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Chap. in the city had now regained the ascendancy, and dis^tT' possessed their own junta; the flag of truce was fired

l820- on, and the people seemed prepared for a desperate sept. 26. resistance. But it was seeming only. On the next day the Neapolitan forces succeeded in penetrating into the city by the royal park, and the Neapolitan flotilla in the roads drew near, and prepared to second Pepe by a general Sept. 27. bombardment. The most furious republicans, now convinced that further resistance was hopeless, and could end only in the destruction of themselves and their city, listened to terms of accommodation. Pepe humanely acceded to their offer of submission, and, to save the city from the horrors of an assault, withdrew his troops from the posts they had won within its walls. The populace, seeing the troops withdraw, ascribed it to fear, and recommenced hostilities; but the retribution was immediate and terrible. On the 27th the bombardment commenced, and with the most dreadful effect. The town was soon on fire in several places, and the infuriated mob, passing from one extreme to another, ere long craved peace in the most e387- abject terms. A capitulation was concluded on the 5th, iifsbl505-and General Pepe was put in possession of the forts. Ann. Re^.' The Neapolitan constitution was proclaimed, a new 242.' 'junta named, and the Prince of Palermo appointed to its head.1

Hitherto everything had succeeded to a wish with the Renewal of Neapolitans, but they soon found that great difficulties hostilities. remained behind. The question of separation was not yet decided; the second article of the capitulation had provided that that difficult matter should be decided by a majority of votes in the Sicilian parliament legally convoked. This article, as well it might, was extremely ill Oct . is. received at Naples; the capitulation was annulled, as having been entered into by General Pepe without any authority to leave the question of separation unsettled. He was dismissed from his command, which was conferred on General Colletta. He was soon reinforced by six

1 Colletta,

ii. 385,

thousand troops from Calabria, with the aid of which he Chap.

reduced Palermo to entire subjection, disarmed the in- VH'

habitants, and imposed on the city a heavy military con- mo' tribution, which had a surprising effect in cooling their revolutionary ardour. Hostilities immediately ceased through the whole island, and the Sicilians soon found, to iAnD.HiBt. their cost, that they had gained little by their change of j^;*05^6' masters, and that their revolutionary rulers at Naples Jj^jjTM:/ were more difficult to deal with than their former feeble 398,399. monarch had been.1

By the Spanish Constitution, now adopted as that of Naples, there was to be one deputy for every thirty Meeting of thousand inhabitants, which gave seventy-four deputies litan parfor Naples, and twenty-four for Sicily; the inhabitants of ocuT'' the former being 5,052,000, of the latter 1,681,000. The electors were anxiously adjured in a proclamation to choose wise and patriotic representatives—a vain recommendation in a country recently convulsed by the passions and torn by the desires of a revolution. The deputies were such as in these circumstances usually acquire an ascendancy— violent democrats, village attorneys, revolutionary leaders of the army, a few professors and literary men, and some renegade priests. The report of the Minister of Foreign Affairs announced that all the great powers had refused to recognise the revolutionary changes at Naples; that of the Minister of the Interior signalised the numerous abuses which had prevailed in the internal administration of the kingdom, and which it was proposed to remedy, and recommended the sale of a large part of the national domains to meet the deficiencies of the exchequer; that of the Minister at War, the measures which were in progress for providing for its external defence. This consisted in a regular army of 52,000 men, movable, natioffal „ Colletta guards 219,000 strong, and an immovable one of 400,000 Ih-mmb; men. But these forces existed on paper only, notwith- iii.6oo,507: standing all the efforts of the Carbonari;2 the recruiting i820,m went on extremely slowly; disorder and corruption per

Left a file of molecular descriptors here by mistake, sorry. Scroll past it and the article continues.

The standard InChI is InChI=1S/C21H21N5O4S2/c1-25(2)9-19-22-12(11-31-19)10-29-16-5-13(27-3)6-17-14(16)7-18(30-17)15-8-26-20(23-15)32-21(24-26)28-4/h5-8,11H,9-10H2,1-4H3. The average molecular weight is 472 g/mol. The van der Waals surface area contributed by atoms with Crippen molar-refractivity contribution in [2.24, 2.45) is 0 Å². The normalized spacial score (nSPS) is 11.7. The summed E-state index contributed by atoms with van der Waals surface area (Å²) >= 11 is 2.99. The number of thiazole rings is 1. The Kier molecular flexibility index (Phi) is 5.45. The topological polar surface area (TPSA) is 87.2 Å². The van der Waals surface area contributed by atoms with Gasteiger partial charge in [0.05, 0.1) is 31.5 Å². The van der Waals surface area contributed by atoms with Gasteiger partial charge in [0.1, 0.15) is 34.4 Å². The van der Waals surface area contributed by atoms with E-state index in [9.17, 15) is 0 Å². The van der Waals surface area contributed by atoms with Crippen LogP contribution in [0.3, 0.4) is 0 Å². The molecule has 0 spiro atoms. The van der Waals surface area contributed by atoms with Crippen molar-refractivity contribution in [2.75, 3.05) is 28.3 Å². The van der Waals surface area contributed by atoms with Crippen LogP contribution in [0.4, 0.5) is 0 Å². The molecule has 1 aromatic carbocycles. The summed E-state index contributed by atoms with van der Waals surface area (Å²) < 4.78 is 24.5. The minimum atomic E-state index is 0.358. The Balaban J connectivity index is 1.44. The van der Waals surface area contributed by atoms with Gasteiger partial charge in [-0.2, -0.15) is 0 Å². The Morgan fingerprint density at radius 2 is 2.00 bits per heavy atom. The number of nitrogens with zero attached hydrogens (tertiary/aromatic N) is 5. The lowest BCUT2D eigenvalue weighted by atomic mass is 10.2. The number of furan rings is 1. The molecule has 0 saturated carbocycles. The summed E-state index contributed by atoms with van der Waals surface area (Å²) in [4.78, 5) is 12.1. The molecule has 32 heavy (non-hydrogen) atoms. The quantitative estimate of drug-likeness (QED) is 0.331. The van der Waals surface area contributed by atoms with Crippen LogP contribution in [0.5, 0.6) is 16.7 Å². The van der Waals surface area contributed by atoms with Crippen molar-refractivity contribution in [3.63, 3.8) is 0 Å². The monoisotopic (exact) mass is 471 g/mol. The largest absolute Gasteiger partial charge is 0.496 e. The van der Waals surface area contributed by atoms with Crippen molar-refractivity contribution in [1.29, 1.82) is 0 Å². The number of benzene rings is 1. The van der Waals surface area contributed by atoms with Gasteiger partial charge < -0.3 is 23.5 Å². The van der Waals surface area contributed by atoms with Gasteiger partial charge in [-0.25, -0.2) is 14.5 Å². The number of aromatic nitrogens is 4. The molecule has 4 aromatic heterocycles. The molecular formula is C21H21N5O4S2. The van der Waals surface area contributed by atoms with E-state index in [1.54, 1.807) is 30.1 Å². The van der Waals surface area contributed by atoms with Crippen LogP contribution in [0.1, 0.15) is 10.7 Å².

Vii.

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Chap. vaded every branch of the public administration; and, distrustful of all the vaunted means of national defence, all eyes were already turned to the congress of the allied powers at Troppau, where it was evident the real destiny of the revolution would be determined. ji? The Roman States were too near, and too closely conin«urre"c- nected with the Neapolitan, not to participate in their thTgaiiey- passions, and in some degree share their destinies. Discwftl"1 turbances accordingly took place at an early period in the Scpth4a' pontifical dominions; but they began in a very peculiar class, whose efforts for liberation proved of as little value as their assistance was discreditable to the liberal cause. On the night of the 4th September a revolt broke out in the great depot of galley-slaves at Civita Vecchia, where sixteen hundred convicts of the worst description were confined. At seven in the evening a low murmur was heard in the principal depot, and immediately a general insurrection commenced. The irons were broken, and by sheer strength and the weight of numbers the barriers were burst through, and the infuriated multitude rushed with frightful cries into the outer parts of the enclosure. The troops arrived, and the galley-slaves immediately invited them to fraternise with them, calling out "Long live the republic! Join with us, and to-morrow we shall establish a republic in Civita Vecchia, and all will be right." But the troops were not convinced that all would be right with the aid of such allies; they did their duty: several volleys fired at point-blank distance spread terror among their ranks, and at length, at seven next morning, the insurrection was suppressed, though not without considerable bloodshed. This outbreak was connected with a much more considerable conspiracy in , Ann Reg and Beneventum, which, although suppressed in